People should be able to use the internet to vote in general elections, a Labour shadow cabinet minister has said.
Angela Eagle, the shadow leader of the Commons, said that turnout at elections would fall even further if Britain's democracy did not embrace new technology.
In a speech in central London on Tuesday afternoon to mark the conclusion of her 'People’s Politics Inquiry', she said allowing people to vote online was "crucial to how we create a voting system fit for the 21st century".
Eagle said that given people use the internet in all aspects of their lives, including finding a boyfriend or girlfriend, there was no reason to extend that to voting.
"Person after person I met during the Inquiry just couldn’t understand why when they can shop online, bank online, meet their partner online - they can’t vote online," she said.
Eagle said that while there were security challenges to be faced with online voting, politicians needed desperately to address the sense of powerlessness and "passive indifference" many voters felt.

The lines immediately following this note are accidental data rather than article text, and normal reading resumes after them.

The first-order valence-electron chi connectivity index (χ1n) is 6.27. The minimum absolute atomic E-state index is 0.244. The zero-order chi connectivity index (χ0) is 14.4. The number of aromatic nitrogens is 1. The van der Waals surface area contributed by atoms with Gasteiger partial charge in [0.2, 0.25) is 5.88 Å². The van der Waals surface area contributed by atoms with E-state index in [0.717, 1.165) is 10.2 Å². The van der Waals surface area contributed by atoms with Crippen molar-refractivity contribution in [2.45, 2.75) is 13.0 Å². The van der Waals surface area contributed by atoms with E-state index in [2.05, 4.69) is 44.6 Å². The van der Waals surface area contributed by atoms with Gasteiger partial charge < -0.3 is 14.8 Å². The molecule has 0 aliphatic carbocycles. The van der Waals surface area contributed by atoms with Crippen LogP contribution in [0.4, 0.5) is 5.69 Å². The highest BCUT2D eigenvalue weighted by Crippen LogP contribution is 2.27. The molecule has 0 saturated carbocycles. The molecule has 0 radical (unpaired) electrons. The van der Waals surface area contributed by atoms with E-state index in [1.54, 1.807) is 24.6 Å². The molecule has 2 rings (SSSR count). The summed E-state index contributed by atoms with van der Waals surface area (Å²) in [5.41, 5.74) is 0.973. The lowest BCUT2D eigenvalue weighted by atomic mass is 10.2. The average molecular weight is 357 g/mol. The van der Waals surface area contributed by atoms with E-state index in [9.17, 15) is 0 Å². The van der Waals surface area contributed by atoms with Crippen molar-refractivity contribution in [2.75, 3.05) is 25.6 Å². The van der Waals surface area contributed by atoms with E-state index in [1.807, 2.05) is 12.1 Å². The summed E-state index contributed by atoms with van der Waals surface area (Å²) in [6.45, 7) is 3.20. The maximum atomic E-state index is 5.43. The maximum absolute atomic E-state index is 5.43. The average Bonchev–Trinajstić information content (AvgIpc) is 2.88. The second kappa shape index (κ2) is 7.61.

"The Inquiry showed me that we can’t allow ourselves to fall behind the times on online voting because the more out of touch with people’s lives voting is, the less relevant voting feels to them,” he said.
Last week John Bercow lent his support to the idea of online voting. Using similar language to Eagle in a speech to the Policy Exchange think-tank, he said it should not be "heretical" to suggest using the internet in elections.
"Many people bank, search for a partner and conduct their most private of business online, treating their mobile phone or tablet as an extension of themselves," he said.
"Why should we not enable them to register to vote, cast their vote or express their views on the issues of the day with the same or similar tools, if they so wish?"